Stocks in Asia were set for a mixed start to September after a mooted session on Wall Street as traders await Friday’s jobs reading to gauge the outlook for Federal Reserve policy. Bond yields fell and the dollar strengthened.
(Bloomberg) — Stocks in Asia were set for a mixed start to September after a mooted session on Wall Street as traders await Friday’s jobs reading to gauge the outlook for Federal Reserve policy. Bond yields fell and the dollar strengthened.
Futures for equity benchmarks in Japan and Australia pointed to declines, while those for Hong Kong showed a slight increase. The S&P 500 closed lower on Thursday to notch its first monthly slide since February. Treasury 10-year yields extended their retreat after recently hitting levels last seen in 2007 while an index of the dollar had its best month since February.
Concerns that the Fed will keep interest rates higher for longer to prevent a flare-up in price pressures has taken the wind out of equity markets around the world, adding to worries about China’s faltering economic growth.
The Fed’s preferred measure of underlying inflation saw the smallest back-to-back increases since late 2020, encouraging consumer spending. Markets took the report in stride, with the numbers illustrating the divergence within the US economy, according to Jeffrey Roach at LPL Financial.
Wall Street is now bracing for Friday’s labor-market data, which will provide further insights on the Fed’s next steps. The report is forecast to show employers boosted their payrolls by nearly 170,000 in August, while the unemployment rate held at a historic low of 3.5%.
“Given the continued strength in the labor market and the fact that the economy is still growing above trend, the Fed will view inflation as cooling, but not sufficiently cool,” said George Mateyo, chief investment officer at Key Private Bank.
More than 60% of investors surveyed by 22V Research expect softer-than-estimated August payrolls data, while 78% see wage inflation at or below consensus. Meantime, 49% of them said the report will be “risk-on” and only 24% expect a “risk-off” reaction.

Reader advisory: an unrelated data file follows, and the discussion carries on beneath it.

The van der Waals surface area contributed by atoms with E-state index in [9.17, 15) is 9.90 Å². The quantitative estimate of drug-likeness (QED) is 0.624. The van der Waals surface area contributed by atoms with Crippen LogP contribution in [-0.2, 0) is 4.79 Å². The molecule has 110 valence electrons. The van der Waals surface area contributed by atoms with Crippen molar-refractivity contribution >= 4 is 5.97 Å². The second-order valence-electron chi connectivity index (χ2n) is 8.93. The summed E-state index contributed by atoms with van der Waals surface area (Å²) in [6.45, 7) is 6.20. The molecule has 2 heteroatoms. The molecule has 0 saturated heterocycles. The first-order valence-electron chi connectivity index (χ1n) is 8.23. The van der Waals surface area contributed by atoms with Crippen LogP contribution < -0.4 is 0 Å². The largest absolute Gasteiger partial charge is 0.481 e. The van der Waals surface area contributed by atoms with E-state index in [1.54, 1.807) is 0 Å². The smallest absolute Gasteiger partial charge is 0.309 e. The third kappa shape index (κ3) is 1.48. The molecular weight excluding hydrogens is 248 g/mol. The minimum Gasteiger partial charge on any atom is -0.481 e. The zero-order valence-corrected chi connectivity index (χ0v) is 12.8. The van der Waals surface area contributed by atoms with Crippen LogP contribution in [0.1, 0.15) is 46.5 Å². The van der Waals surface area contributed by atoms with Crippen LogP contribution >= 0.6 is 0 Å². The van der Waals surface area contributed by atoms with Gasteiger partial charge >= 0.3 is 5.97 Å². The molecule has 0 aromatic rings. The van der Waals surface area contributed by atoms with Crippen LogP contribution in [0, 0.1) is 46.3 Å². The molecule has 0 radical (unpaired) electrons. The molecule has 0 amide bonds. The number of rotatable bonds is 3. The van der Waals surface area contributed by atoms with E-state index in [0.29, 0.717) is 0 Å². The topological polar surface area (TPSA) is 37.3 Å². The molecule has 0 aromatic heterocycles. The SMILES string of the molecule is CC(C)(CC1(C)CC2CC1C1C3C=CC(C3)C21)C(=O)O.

The Fed may be slower to cut rates than many market participants expect, said Bridgewater Associates Co-Chief Investment Officer Karen Karniol-Tambour.
“When you look at what it takes to get fast rate declines, usually you need the economy collapsing pretty quickly,” she said in an interview for an upcoming episode of Bloomberg Wealth with David Rubenstein. “That’s very far from where we are today.”
Fed Bank of Atlanta President Raphael Bostic said policymakers need to be cautious not to overtighten monetary policy and risk unnecessary harm to the US labor market.
The Bloomberg Commodity Index resumed its declines in August after two months of gains. That came despite oil posting its third monthly gain amid low US inventories and news that Russia had agreed on further OPEC+ cuts and iron ore defying the deepening gloom over China’s debt-laden economy.
Key events this week:
- China Caixin manufacturing PMI, Friday
- Eurozone S&P Global Eurozone Manufacturing PMI, Friday
- South African central bank governor Lesetja Kganyago, Atlanta Fed President Raphael Bostic, BOE’s Huw Pill, IMF’s Gita Gopinath on panel at the South African Reserve Bank conference, Friday
- Boston Fed President Susan Collins speaks at virtual event, Friday
- US unemployment, nonfarm payrolls, light vehicle sales, ISM manufacturing, construction spending, Friday
Some of the main moves in markets:
- S&P 500 futures were little changed as of 7:20 a.m. Tokyo time. The S&P 500 fell 0.2%
- Nasdaq 100 futures were little changed. The Nasdaq 100 rose 0.2%
- Hang Seng futures rose 0.2%
- S&P/ASX 200 futures fell 0.5%
- Nikkei 225 futures fell 0.4%
- The Bloomberg Dollar Spot Index rose 0.3%
- The euro was little changed at $1.0844
- The Japanese yen was little changed at 145.56 per dollar
- The offshore yuan was unchanged at 7.2755 per dollar
- The Australian dollar was little changed at $0.6485
- Bitcoin was little changed at $26,019.26
- Ether fell 0.1% to $1,647.22
- The yield on 10-year Treasuries was little changed at 4.11%
- Japan’s 10-year yield declined one basis point to 0.640%
- Australia’s 10-year yield declined four basis points to 4.03%
- West Texas Intermediate crude fell 0.1% to $83.51 a barrel
- Spot gold was little changed
This story was produced with the assistance of Bloomberg Automation.
–With assistance from Rita Nazareth.
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